Essay on North American Free Trade Agreement NAFTA

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NAFTA:
North American Free Trade Agreement

Implementation of the North American Free Trade Agreement (NAFTA) began on January 1, 1994, and is one of the United States’ most significant regional trade agreements. The final provisions of the NAFTA were fully implemented on January 1, 2008. With full implementation, the last remaining trade restriction on a handful of agricultural commodities such as U.S. exports to Mexico of corn, dry edible beans, nonfat dry milk and high fructose corn syrup and Mexican exports to the United States of sugar and certain horticultural products are now removed. As you can see this agreement will have the potential to remove most barriers to agricultural trade and investment among the United States,
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This concept was carried over into the NAFTA. Chapter 8 of the NAFTA permits, under specified conditions, the parties to impose a temporary, emergency safeguard measure – that is, an increase in the tariff to the prevailing MFN level - in the event imports cause, or threaten to cause, serious injury to domestic producers. In 2008, a NAFTA partner could, assuming the associated conditions are satisfied, invoke a Chapter 8 safeguard provision until 1 year following full implementation of the NAFTA commitments, i.e., until January 1, 2009. Beyond January 1, 2009, the NAFTA Partner could maintain a safeguard arrangement only with the consent of the Party against whose good the action would be taken. (Teslik)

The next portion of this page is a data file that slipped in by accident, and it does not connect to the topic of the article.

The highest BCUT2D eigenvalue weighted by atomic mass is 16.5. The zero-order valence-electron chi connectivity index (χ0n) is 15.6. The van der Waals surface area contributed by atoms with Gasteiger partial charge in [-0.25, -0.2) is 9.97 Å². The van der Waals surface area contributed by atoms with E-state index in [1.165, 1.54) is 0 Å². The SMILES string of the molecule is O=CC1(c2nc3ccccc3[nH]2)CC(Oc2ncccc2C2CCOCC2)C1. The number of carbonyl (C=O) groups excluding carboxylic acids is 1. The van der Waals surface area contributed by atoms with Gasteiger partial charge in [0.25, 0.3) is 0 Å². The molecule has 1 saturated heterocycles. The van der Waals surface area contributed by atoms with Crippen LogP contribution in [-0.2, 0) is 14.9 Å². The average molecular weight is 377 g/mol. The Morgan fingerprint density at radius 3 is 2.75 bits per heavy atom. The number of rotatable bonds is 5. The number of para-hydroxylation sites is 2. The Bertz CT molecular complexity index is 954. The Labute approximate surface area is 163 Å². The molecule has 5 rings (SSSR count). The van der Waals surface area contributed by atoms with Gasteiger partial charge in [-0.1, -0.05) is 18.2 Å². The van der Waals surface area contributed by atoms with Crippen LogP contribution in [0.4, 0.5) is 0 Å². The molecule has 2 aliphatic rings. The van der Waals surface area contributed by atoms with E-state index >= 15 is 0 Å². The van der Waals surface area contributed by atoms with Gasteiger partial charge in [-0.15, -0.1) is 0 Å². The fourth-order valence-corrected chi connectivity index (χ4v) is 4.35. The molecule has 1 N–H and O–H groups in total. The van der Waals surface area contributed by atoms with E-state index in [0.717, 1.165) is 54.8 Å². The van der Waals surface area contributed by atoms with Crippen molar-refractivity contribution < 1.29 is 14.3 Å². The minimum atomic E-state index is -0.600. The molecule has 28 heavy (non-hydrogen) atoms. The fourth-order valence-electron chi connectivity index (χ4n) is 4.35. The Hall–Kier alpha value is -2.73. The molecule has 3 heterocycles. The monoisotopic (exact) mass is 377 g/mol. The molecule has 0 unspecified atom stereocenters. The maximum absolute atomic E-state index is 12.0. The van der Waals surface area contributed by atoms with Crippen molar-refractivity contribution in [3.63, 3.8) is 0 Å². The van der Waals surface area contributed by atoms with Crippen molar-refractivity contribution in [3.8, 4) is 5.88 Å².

The biggest myth or argument you hear with NAFTA is that hasn’t helped the United States. I wasn’t sure if this was true so I decided to do this research project after watching the Democratic debate between Hillary Clinton and Obama Barack. I saw the intensity at which they argued that topic of NAFTA more passionately than any other. I had no idea what NAFTA consisted of and I felt that I better get up to speed with what would be shaping the U.S. Presidential race in 2008. I found that Canada and Mexico are the first and second largest export markets for U.S.
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